Data Science: How to Successfully Create and Productionize Across the Enterprise
Optimizing data science across the entire enterprise requires more than just cool tools for wrangling and analyzing data.
There is a lot of talk about data science these days, and how it affects essentially all types of businesses. Concerns are raised by management teams about the lack of people to create data science, and promises are made left and right on how to simplify or automate this process.
Yet, little attention is paid to how the results can actually be put into production in a professional way.
Obviously, we can simply hardcode a data science model or rent a pre-trained predictive model in the cloud, embed it into an application in-house and we are done. But that is not giving us the true value data science can provide: continuously adjusting to new requirements and data, applicable to new or variations of existing problems, and providing new insights that have profound impact on our business. (Read more on the Data Science job role here.)
In order to truly embed data science in our business, we need to start treating data science like other business-critical technologies and provide a professional path to production using reliable, repeatable environments for both the creation and the productionization of data science.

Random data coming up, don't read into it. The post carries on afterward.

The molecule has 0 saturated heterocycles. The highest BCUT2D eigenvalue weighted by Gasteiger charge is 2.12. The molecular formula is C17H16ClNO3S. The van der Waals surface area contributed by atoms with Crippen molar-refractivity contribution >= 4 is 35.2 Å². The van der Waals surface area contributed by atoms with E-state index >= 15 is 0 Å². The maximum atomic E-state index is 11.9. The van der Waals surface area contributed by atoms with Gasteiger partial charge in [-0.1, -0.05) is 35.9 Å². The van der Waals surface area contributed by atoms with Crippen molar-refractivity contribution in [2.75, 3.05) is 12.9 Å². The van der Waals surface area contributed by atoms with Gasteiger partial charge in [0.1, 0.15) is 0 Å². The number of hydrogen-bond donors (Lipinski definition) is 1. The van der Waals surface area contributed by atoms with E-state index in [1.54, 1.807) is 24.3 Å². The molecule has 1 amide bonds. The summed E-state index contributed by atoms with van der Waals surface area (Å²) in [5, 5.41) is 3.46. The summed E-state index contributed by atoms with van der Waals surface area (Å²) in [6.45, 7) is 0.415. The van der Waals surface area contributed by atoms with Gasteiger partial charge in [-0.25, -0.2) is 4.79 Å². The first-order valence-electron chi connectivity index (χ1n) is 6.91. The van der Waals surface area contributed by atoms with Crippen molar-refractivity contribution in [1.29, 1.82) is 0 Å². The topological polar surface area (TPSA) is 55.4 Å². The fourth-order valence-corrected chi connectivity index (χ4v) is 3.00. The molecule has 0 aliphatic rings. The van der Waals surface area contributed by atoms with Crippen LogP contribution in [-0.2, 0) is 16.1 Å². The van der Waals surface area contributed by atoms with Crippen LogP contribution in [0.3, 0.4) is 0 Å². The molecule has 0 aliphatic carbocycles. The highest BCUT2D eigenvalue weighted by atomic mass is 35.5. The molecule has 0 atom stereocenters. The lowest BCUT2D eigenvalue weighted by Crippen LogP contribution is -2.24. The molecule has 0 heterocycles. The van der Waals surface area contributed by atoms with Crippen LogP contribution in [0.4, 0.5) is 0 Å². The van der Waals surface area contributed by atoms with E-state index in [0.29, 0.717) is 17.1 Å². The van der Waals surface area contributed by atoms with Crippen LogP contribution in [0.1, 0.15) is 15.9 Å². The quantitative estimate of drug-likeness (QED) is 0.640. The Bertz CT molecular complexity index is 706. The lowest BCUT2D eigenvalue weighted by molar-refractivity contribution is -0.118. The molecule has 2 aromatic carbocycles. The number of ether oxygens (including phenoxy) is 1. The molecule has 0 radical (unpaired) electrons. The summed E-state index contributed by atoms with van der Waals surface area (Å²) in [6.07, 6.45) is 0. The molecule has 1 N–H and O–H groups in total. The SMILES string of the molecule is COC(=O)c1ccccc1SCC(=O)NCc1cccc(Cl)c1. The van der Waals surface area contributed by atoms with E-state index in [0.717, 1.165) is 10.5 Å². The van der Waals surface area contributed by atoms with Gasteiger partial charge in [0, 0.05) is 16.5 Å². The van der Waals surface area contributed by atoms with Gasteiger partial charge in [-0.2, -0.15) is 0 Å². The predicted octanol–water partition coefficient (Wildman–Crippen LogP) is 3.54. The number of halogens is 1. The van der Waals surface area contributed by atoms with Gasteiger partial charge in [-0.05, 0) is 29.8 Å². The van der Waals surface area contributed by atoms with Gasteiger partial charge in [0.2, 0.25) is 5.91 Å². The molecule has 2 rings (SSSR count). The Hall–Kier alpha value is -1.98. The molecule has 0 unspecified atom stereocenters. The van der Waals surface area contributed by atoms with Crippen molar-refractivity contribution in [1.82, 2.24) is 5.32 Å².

End-to-End Data Science: Creation and Productionization
Many of the processes we need to establish in order to support high quality, data science throughout an enterprise are similar to professional software development: solid design principles, release pipelines, and agile processes ensure quality, sharing, and reproducibility while maintaining the ability to react quickly to new requirements. (Read Enterprise Cloud 101.)
Applying these concepts to data science enables continuous and fast delivery of new or updated data science applications and services as well as prompt incorporation of user feedback.
The typical four stages of end-to-end data science need to be tightly coupled and yet flexible enough to allow for such an agile delivery and feedback loop:
Data Definition, Accessing, and Wrangling:
This is the classic domain of data architects and data engineers. Their focus lies on defining how and where to store data, providing repeatable ways to access old and new data, extracting and combining the right data to use for a particular project, and transforming the final data into the right format.